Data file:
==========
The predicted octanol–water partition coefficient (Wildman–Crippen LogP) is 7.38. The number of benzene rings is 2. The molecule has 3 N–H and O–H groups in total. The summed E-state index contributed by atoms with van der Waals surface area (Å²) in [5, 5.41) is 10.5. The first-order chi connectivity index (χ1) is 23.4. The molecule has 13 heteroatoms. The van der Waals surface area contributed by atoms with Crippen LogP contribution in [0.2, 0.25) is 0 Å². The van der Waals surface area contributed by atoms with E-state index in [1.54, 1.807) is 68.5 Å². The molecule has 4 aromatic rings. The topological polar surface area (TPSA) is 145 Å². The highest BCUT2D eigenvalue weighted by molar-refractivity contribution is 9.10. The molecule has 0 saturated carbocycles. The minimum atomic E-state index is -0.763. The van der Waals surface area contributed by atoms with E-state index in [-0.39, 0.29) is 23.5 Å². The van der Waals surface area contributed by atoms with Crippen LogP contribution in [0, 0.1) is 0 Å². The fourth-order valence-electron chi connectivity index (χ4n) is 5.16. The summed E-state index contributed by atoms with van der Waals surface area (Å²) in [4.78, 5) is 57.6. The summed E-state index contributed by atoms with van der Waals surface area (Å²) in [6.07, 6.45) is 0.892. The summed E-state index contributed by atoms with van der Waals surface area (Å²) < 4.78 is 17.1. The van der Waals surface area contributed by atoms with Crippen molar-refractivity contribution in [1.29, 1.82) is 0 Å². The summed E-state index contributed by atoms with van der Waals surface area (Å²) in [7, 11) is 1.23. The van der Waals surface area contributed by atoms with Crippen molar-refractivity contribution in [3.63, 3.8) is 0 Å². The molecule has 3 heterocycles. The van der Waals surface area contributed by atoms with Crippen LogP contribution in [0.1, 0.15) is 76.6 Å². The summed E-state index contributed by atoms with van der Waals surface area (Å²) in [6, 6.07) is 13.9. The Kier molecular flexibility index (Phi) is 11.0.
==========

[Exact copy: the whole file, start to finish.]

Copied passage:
The predicted octanol–water partition coefficient (Wildman–Crippen LogP) is 7.38. The number of benzene rings is 2. The molecule has 3 N–H and O–H groups in total. The summed E-state index contributed by atoms with van der Waals surface area (Å²) in [5, 5.41) is 10.5. The first-order chi connectivity index (χ1) is 23.4. The molecule has 13 heteroatoms. The van der Waals surface area contributed by atoms with Crippen LogP contribution in [0.2, 0.25) is 0 Å². The van der Waals surface area contributed by atoms with E-state index in [1.54, 1.807) is 68.5 Å². The molecule has 4 aromatic rings. The topological polar surface area (TPSA) is 145 Å². The highest BCUT2D eigenvalue weighted by molar-refractivity contribution is 9.10. The molecule has 0 saturated carbocycles. The minimum atomic E-state index is -0.763. The van der Waals surface area contributed by atoms with E-state index in [-0.39, 0.29) is 23.5 Å². The van der Waals surface area contributed by atoms with Crippen LogP contribution in [0, 0.1) is 0 Å². The fourth-order valence-electron chi connectivity index (χ4n) is 5.16. The summed E-state index contributed by atoms with van der Waals surface area (Å²) in [4.78, 5) is 57.6. The summed E-state index contributed by atoms with van der Waals surface area (Å²) in [6.07, 6.45) is 0.892. The summed E-state index contributed by atoms with van der Waals surface area (Å²) < 4.78 is 17.1. The van der Waals surface area contributed by atoms with Crippen molar-refractivity contribution in [1.29, 1.82) is 0 Å². The summed E-state index contributed by atoms with van der Waals surface area (Å²) in [7, 11) is 1.23. The van der Waals surface area contributed by atoms with Crippen molar-refractivity contribution in [3.63, 3.8) is 0 Å². The molecule has 3 heterocycles. The van der Waals surface area contributed by atoms with Crippen LogP contribution in [0.1, 0.15) is 76.6 Å². The summed E-state index contributed by atoms with van der Waals surface area (Å²) in [6, 6.07) is 13.9. The Kier molecular flexibility index (Phi) is 11.0.